Chekhov on Happiness

I have just finished a collection of short stories by Anton Chekhov (1860-1904) entitled The Wife and Other Stories which has been, by far, the best book I have read so far this year. Even though her translations are being increasingly considered as clunky and slightly archaic, I really enjoyed Constance Garnett. The following discussion on happiness vs. unhappiness is from a story entitled “Gooseberries.”

I saw a happy man whose cherished dream was so obviously fulfilled, who had attained his object in life, who had gained what he wanted, who was satisfied with his fate and himself. There is always, for some reason, an element of sadness mingled with my thoughts of human happiness, and, on this occasion, at the sight of a happy man I was overcome by an oppressive feeling that was close upon despair. It was particularly oppressive at night. A bed was made up for me in the room next to my brother’s bedroom, and I could hear that he was awake, and that he kept getting up and going to the plate of gooseberries and taking one. I reflected how many satisfied, happy people there really are! What a suffocating force it is! You look at life: the insolence and idleness of the strong, the ignorance and brutishness of the weak, incredible poverty all about us, overcrowding, degeneration, drunkenness, hypocrisy, lying…. Yet all is calm and stillness in the houses and in the streets; of the fifty thousand living in a town, there is not one who would cry out, who would give vent to his indignation aloud. We see the people going to market for provisions, eating by day, sleeping by night, talking their silly nonsense, getting married, growing old, serenely escorting their dead to the cemetery; but we do not see and we do not hear those who suffer, and what is terrible in life goes on somewhere behind the scenes…. Everything is quiet and peaceful, and nothing protests but mute statistics: so many people gone out of their minds, so many gallons of vodka drunk, so many children dead from malnutrition…. And this order of things is evidently necessary; evidently the happy man only feels at ease because the unhappy bear their burdens in silence, and without that silence happiness would be impossible. It’s a case of general hypnotism. There ought to be behind the door of every happy, contented man some one standing with a hammer continually reminding him with a tap that there are unhappy people; that however happy he may be, life will show him her laws sooner or later, trouble will come for him—disease, poverty, losses, and no one will see or hear, just as now he neither sees nor hears others. But there is no man with a hammer; the happy man lives at his ease, and trivial daily cares faintly agitate him like the wind in the aspen-tree—and all goes well.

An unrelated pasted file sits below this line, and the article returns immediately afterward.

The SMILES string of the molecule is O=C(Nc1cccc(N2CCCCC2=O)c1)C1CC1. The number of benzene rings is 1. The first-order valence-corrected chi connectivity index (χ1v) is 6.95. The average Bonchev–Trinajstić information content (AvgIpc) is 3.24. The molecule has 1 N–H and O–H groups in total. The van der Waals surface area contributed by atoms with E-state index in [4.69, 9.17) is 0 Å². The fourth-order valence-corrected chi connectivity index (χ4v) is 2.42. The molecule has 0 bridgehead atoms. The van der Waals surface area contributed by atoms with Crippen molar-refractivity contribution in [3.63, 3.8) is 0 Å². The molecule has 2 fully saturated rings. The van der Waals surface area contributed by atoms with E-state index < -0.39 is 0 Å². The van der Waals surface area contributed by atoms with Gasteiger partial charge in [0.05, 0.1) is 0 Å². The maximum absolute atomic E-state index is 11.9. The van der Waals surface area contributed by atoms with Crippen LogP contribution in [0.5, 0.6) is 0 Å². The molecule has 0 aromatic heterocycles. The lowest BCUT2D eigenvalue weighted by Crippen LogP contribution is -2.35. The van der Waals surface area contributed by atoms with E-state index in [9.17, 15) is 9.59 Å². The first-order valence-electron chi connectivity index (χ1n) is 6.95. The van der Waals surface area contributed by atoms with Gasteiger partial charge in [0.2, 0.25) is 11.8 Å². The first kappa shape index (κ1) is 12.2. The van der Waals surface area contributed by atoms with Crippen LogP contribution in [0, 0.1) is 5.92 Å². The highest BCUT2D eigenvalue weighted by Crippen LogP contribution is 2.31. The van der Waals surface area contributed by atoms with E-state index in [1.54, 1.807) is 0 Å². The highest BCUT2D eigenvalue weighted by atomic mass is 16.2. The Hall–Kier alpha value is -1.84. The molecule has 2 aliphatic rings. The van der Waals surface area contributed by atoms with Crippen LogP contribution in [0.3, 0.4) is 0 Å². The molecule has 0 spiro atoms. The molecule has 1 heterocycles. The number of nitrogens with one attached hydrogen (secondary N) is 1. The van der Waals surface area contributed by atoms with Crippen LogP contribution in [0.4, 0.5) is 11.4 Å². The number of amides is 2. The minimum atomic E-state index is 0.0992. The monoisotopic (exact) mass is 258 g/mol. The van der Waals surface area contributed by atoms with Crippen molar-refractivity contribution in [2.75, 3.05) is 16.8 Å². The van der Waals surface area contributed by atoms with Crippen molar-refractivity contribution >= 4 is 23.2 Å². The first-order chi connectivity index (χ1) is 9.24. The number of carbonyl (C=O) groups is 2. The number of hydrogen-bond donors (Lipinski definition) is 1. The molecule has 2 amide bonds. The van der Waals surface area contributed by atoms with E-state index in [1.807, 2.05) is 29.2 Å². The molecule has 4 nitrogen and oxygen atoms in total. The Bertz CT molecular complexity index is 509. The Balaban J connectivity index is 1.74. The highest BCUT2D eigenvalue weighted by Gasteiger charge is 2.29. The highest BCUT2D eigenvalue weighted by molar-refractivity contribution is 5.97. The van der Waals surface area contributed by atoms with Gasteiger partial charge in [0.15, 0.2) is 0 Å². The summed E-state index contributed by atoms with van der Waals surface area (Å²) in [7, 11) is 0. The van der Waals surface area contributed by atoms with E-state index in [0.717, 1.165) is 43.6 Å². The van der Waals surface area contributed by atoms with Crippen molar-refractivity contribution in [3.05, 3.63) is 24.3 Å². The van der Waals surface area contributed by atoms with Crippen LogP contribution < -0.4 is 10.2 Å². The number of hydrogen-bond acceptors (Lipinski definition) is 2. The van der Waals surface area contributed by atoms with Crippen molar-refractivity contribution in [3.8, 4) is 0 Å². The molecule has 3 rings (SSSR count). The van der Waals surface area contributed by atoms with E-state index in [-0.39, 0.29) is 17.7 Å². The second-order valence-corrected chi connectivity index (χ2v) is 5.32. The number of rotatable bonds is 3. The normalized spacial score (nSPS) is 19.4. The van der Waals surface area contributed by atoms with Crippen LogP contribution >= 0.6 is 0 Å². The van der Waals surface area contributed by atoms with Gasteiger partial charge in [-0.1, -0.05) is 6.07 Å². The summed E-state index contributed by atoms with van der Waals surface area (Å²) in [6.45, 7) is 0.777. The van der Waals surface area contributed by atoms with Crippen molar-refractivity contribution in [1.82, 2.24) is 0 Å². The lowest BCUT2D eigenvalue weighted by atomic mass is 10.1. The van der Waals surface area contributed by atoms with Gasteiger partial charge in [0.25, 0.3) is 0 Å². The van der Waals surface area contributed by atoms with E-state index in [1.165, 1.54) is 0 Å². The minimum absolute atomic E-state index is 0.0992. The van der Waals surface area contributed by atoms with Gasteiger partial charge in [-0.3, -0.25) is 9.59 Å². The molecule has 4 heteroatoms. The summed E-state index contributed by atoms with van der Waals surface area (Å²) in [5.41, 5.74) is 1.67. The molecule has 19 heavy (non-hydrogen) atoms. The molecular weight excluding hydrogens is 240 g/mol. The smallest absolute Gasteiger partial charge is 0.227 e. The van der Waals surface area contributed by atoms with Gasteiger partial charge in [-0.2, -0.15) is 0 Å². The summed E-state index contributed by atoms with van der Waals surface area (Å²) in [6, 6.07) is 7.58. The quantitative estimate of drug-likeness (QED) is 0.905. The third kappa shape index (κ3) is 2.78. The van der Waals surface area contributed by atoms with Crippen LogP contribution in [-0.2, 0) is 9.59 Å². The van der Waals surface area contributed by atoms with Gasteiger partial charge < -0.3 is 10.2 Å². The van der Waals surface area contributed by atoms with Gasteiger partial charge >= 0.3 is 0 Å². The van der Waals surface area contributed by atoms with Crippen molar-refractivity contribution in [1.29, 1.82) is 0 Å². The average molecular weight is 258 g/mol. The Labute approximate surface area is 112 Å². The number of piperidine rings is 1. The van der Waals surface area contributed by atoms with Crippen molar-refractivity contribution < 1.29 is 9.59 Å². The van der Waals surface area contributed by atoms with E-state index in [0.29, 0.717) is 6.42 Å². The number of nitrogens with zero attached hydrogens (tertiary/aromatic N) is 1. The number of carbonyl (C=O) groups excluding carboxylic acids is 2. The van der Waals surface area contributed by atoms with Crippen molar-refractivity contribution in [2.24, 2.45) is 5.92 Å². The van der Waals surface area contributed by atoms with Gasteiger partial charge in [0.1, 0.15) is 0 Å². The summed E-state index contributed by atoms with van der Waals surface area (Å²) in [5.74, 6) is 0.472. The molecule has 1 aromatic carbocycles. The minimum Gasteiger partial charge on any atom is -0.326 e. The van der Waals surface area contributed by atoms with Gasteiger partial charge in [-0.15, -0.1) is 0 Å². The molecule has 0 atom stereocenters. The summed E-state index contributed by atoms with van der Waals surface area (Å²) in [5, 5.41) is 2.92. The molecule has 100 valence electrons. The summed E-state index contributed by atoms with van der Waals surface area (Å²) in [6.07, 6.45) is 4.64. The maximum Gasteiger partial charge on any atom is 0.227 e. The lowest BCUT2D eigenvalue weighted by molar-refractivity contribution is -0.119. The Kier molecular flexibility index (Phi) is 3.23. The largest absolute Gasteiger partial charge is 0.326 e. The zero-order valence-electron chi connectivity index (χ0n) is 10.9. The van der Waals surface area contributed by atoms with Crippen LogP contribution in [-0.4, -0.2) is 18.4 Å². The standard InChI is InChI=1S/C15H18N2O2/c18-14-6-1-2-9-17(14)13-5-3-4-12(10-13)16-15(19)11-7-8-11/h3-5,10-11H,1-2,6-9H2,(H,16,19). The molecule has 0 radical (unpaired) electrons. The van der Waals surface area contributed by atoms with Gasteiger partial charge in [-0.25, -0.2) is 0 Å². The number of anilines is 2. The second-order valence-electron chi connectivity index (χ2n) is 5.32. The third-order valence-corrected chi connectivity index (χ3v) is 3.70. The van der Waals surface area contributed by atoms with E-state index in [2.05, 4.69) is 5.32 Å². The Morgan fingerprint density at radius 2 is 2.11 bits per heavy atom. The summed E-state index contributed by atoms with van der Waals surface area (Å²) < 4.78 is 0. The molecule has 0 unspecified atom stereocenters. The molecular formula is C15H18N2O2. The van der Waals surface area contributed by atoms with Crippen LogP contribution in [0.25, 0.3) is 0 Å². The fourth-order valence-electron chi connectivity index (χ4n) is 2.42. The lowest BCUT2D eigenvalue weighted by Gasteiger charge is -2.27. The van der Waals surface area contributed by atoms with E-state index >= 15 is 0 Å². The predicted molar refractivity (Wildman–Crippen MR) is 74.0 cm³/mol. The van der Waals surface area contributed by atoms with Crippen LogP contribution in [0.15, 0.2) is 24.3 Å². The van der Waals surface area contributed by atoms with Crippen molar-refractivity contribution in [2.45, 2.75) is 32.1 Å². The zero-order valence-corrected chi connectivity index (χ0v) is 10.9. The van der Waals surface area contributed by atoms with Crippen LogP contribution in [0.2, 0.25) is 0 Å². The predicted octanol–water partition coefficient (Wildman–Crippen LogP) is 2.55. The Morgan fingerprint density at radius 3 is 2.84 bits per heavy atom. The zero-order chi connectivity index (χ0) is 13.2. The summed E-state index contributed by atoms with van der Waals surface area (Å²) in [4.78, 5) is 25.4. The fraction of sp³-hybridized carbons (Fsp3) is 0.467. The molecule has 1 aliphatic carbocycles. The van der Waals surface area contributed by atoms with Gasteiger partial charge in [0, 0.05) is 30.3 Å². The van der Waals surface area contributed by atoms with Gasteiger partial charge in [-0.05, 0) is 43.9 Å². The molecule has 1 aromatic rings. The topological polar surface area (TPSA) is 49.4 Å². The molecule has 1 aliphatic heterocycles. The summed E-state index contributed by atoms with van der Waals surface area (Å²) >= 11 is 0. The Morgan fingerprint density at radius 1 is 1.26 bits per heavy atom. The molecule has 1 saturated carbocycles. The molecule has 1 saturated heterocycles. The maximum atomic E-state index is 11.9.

A Writer Who Understands People As They Are

Anton Chekhov (1860-1904)

Anton Chekhov (1860-1904)

It started last summer, when I reread his novelette The Steppe in a Reykjavik guesthouse. I said to myself, “This is a writer who understands people as they are.” Tonight, I read his play The Seagull, which gives us a rural Russian estate and introduces us to a group of people of are dissatisfied with themselves and one another. If I have my way, I will read a good deal more of Anton Chekhov this next year. It is so easy to be cowed by Tolstoyevsky—as my late mother used to refer to the two giants of 19th century Russian literature—that one is prevented from reading their contemporaries.

This is a great pity, because there are so many great writers to choose from among their contemporaries. I am thinking not only of Chekhov, but also Ivan Goncharov, Nikolai Leskov, Ivan Turgenev, Mikhail Lermontov, and Alexander Pushkin. And I am sure there are half a dozen more that I just don’t know about yet.

Chekhov was a physician, a playwright, and perhaps the world’s greatest writer of short stories. In addition, he wrote a great travel book about a visit to the island of Sakhalin off the East coast of Siberia, which was an early prison colony. In addition to a description of the conditions there, we have his description of the trip there and back in the days before the Trans-Siberian Railroad was built.

Chekhov was a prolific writer who lived a short life. Like so many of his contemporaries, he was a victim of tuberculosis. As a doctor, he knew what was happening to him. Yet his writing never suffered any ill effects.

In addition to his plays, there are a handful of his stories that are well worth seeking out. My favorites are “The Steppe,” “The Lady with the Dog,” and “Ward Number Six.”